Cover Image Credit: NEWSWORK.ORG

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2020 Democrats Need To Stick Together If They Don't Want A Repeat Of 2016

Democrats have to be willing to swallow their pride if they want the executive branch to turn blue.

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With a sufficient amount of democratic hopefuls, one of the largest problems in the party is actually choosing one. In the 2016 election, Bernie Sanders and Hillary Clinton were two household names that circled about. However, even after it became statistically improbably for Sanders to win the Democratic primary, he did not back down. He continued to campaign, which led to divisions in the party and might have been the reason to why the Democrats lost the election. Obviously, we have to learn from the past with the upcoming 2020 election.

Parties do better when they stick together.

When there is a division within the party, the votes get divided ultimately giving the win to the competing party. In the 2016 election, Democrats were strongly divided to a point that they were willing to vote for the Republican candidate rather than the other Democratic candidate (which did happen). Some Sanders supporters were unwilling to vote for Clinton just because it was her. They ended up voting for Trump since he wasn't Hillary. We know how that all worked out.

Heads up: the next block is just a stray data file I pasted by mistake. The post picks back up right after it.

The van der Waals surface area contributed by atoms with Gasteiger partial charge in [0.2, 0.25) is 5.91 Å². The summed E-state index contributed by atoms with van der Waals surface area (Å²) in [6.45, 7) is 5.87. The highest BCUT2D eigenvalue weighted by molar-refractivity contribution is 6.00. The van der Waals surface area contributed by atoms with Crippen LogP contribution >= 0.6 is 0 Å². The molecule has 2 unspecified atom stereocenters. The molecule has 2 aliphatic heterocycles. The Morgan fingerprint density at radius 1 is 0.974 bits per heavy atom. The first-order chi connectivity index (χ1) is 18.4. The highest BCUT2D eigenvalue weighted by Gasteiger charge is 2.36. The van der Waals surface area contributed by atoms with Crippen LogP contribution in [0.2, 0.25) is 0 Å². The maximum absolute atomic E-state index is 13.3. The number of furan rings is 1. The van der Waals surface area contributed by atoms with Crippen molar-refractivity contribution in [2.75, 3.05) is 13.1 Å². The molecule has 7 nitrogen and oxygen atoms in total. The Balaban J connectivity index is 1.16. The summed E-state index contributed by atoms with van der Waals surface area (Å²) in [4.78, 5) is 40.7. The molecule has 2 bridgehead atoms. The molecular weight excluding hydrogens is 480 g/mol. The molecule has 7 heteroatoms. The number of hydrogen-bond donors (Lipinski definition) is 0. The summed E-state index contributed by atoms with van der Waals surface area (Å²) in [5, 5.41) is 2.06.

Democrats have to stick together and not become a hindrance to each other.

Although the candidate you were rooting for didn't win the primaries, they still share more ideals than the opposing party does. Elections are becoming more candidate-centric than party-centric which is quite concerning. Candidates have personal interests in mind and could change them on a whim. Parties have an established party platform that does change but only changes every four years.

Democrats don't want to relive what happened in the 2016 elections again.

With the high number of candidates running for the Democratic ballot, the fear of 2016 occurring again is high. Many of the candidates are extremely qualified and have dedicated voters that might put the candidate before the party. Democrats have to be willing to swallow their pride if they want the executive branch to turn blue.